The interpreter begs Rodrigues to apostatize. Rodrigues will not accept new teaching, and soon thereafter he is bound to a horse and paraded around Nagasaki. He is loudly derided by the townspeople. The interpreter tries to further convince Rodrigues to give up: Nagasaki was once full of churches and more than 200,000 Christians, many of whom still stand in the crowd that day, loudly denying their former faith.
The interpreter has to take Rodrigues to Inoue’s house. Once more, he begs him to confess – just a word – and be spared from torture. But Rodrigues refuses and the interpreter sadly continues bringing him toward his doom.
Rodrigues is left in a dark, dank cell with “Laudate Eum” carved into the wall. The night drags on as Rodrigues contemplates his impending death. Suddenly he hears a noise: Kichijiro is trying to get past the guards to talk to Rodrigues.
Kichijiro begs for forgiveness. Rodrigues does not want to, but he absolves Kichijiro quietly of his sins. Kichijiro leaves, and Rodrigues is once more alone, save for a loud snoring sound. He is upset to be being disturbed by this noise on his last night on earth.
When the interpreter checks in on him, Rodrigues says he is terribly annoyed by the loud snoring. The interpreter is shocked. Ferreria is with the interpreter, and he tells Rodrigues that those are not snores. They are the sounds of people being tortured in the pit. Ferreira also reveals that he carved the “Laudate Eum” into the wall, and spent three days in the pit himself before he apostatized. Ferreira says that he eventually apostatized because of the silence of God. In a final striking blow, Ferreira tells Rodrigues that Christ himself would have apostatized for the men in the pit.
The next morning Rodrigues is brought out to face the fumie. He thinks to Christ of how much he loved his face for his whole life. Suddenly, unexpectedly, he finally hears a revelation: the crudely carved Christ on the copper fumie tells him to trample: “It was to be trampled on by men that I was born into this world” (271). Rodrigues places his foot on the image.
Afterward, Rodrigues is confined to a house, and children call him Apostate Paul. He lives in Sotouromachi in Nagasaki. He knows that the Dutch in Nagasaki will have spread word of his apostasy back home and that he will have been expelled from the church. Sometimes Rodrigues is brought to Inoue and helps determine if objects found in raids are indeed Christian in origin. He and Ferreira sometimes see each other at the magistrate’s, but do not acknowledge each other and their shared shame.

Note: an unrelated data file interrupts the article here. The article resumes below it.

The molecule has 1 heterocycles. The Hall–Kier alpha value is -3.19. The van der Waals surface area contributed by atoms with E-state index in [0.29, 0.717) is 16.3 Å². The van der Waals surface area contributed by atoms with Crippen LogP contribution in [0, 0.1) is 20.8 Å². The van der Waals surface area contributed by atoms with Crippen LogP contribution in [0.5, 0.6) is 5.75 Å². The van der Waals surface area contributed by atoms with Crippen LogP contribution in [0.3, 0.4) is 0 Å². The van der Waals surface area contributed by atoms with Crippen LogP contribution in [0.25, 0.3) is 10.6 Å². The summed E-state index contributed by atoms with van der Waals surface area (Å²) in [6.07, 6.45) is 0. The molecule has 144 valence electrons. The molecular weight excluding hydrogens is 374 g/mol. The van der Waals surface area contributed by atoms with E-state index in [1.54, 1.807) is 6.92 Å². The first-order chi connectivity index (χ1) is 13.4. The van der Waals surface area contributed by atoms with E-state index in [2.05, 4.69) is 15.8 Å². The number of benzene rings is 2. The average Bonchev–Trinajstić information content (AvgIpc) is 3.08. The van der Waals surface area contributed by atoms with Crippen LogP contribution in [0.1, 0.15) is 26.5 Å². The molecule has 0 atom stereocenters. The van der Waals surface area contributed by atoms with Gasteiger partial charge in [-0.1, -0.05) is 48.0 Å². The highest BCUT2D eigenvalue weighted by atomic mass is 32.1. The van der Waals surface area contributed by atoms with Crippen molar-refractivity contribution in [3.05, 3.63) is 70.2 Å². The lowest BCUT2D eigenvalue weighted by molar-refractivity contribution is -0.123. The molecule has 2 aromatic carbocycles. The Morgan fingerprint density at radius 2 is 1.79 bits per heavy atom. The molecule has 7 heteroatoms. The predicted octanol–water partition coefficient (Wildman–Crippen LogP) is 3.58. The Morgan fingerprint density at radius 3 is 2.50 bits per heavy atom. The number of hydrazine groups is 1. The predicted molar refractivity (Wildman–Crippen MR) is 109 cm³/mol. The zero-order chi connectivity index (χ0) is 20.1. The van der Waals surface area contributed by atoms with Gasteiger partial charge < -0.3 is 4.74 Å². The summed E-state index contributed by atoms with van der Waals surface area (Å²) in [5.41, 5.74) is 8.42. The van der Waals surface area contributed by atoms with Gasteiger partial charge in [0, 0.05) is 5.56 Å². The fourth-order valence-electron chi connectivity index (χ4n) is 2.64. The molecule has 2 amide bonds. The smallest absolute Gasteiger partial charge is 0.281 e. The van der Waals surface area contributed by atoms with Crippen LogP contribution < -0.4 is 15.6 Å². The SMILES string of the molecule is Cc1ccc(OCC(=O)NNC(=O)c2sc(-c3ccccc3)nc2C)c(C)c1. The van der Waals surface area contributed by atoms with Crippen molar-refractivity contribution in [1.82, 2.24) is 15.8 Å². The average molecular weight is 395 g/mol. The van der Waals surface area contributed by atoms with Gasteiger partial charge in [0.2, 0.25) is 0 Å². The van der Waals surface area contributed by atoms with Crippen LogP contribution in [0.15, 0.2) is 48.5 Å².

The silence theme is part of Chapter 8 when Ferreira finally tells Rodrigues his own story of apostasy. After three days of suspension in the pit, he apostatized because he could not believe the level of suffering he was witnessing among the other captive Christians while God remained silent.
Ferreira’s similar interpretation of silence to Rodrigues clearly has an effect on the young priest, for he apostatizes the very next morning. “Prayer does nothing to alleviate suffering” (267), Ferreira says. This shows that he has come down on the side of sin existing not in a religious context but in a personal one, a debate that Rodrigues has struggled with throughout the novel.
“Certainly Christ would have apostatized for them,” Ferreira says to Rodrigues (268). This reminds Rodrigues that “a priest ought to live in imitation of Christ,” as Ferreira says. This interpretation of the bible affects Ferreira enough to urge his apostasy the next morning. The quote about Christ’s own behavior in a similar situation finally allows Rodrigues to reach a conclusion in his personal debate about the nature of sin.
The end of chapter 9 presents a striking simile about Rodrigues and Ferreira’s relationship, comparing them to ugly twins who cannot stand to look at each other because they each reflect the truth about themselves. This simile provides an apt comparison of the two men, whose fates have been so similar:
…in Ferreira he could find his own deep wound just as it was. It was unbearable for him to see his own ugly face in the mirror that was Ferreira – Ferreira sitting in front of him, clad in the same Japanese clothes, using the same Japanese language, and like himself expelled from the Church…They were just like two ugly twins…. They hated one another’s ugliness; they despised one another; but that’s what they were – two inseparable twins. (278-9.)